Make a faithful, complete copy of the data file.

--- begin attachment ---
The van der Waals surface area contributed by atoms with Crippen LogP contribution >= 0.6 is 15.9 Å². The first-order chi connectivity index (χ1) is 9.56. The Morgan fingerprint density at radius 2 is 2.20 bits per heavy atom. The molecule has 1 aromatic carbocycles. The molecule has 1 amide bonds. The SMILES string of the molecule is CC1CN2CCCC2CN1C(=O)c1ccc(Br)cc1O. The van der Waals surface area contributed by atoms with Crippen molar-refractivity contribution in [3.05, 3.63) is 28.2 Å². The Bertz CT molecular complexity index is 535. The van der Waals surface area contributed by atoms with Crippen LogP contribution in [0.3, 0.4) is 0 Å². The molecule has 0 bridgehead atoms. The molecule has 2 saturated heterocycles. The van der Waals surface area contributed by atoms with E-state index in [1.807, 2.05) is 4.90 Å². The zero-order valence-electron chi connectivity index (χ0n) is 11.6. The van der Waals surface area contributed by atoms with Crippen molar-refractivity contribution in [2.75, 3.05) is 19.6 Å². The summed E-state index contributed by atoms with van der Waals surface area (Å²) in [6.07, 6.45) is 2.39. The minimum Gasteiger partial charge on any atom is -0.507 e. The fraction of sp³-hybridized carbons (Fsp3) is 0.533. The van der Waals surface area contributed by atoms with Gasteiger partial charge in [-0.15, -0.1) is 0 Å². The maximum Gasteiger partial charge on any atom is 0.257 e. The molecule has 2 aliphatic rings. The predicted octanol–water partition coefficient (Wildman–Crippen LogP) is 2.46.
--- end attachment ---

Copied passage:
The van der Waals surface area contributed by atoms with Crippen LogP contribution >= 0.6 is 15.9 Å². The first-order chi connectivity index (χ1) is 9.56. The Morgan fingerprint density at radius 2 is 2.20 bits per heavy atom. The molecule has 1 aromatic carbocycles. The molecule has 1 amide bonds. The SMILES string of the molecule is CC1CN2CCCC2CN1C(=O)c1ccc(Br)cc1O. The van der Waals surface area contributed by atoms with Crippen molar-refractivity contribution in [3.05, 3.63) is 28.2 Å². The Bertz CT molecular complexity index is 535. The van der Waals surface area contributed by atoms with Crippen LogP contribution in [0.3, 0.4) is 0 Å². The molecule has 0 bridgehead atoms. The molecule has 2 saturated heterocycles. The van der Waals surface area contributed by atoms with E-state index in [1.807, 2.05) is 4.90 Å². The zero-order valence-electron chi connectivity index (χ0n) is 11.6. The van der Waals surface area contributed by atoms with Crippen molar-refractivity contribution in [2.75, 3.05) is 19.6 Å². The summed E-state index contributed by atoms with van der Waals surface area (Å²) in [6.07, 6.45) is 2.39. The minimum Gasteiger partial charge on any atom is -0.507 e. The fraction of sp³-hybridized carbons (Fsp3) is 0.533. The van der Waals surface area contributed by atoms with Gasteiger partial charge in [-0.15, -0.1) is 0 Å². The maximum Gasteiger partial charge on any atom is 0.257 e. The molecule has 2 aliphatic rings. The predicted octanol–water partition coefficient (Wildman–Crippen LogP) is 2.46.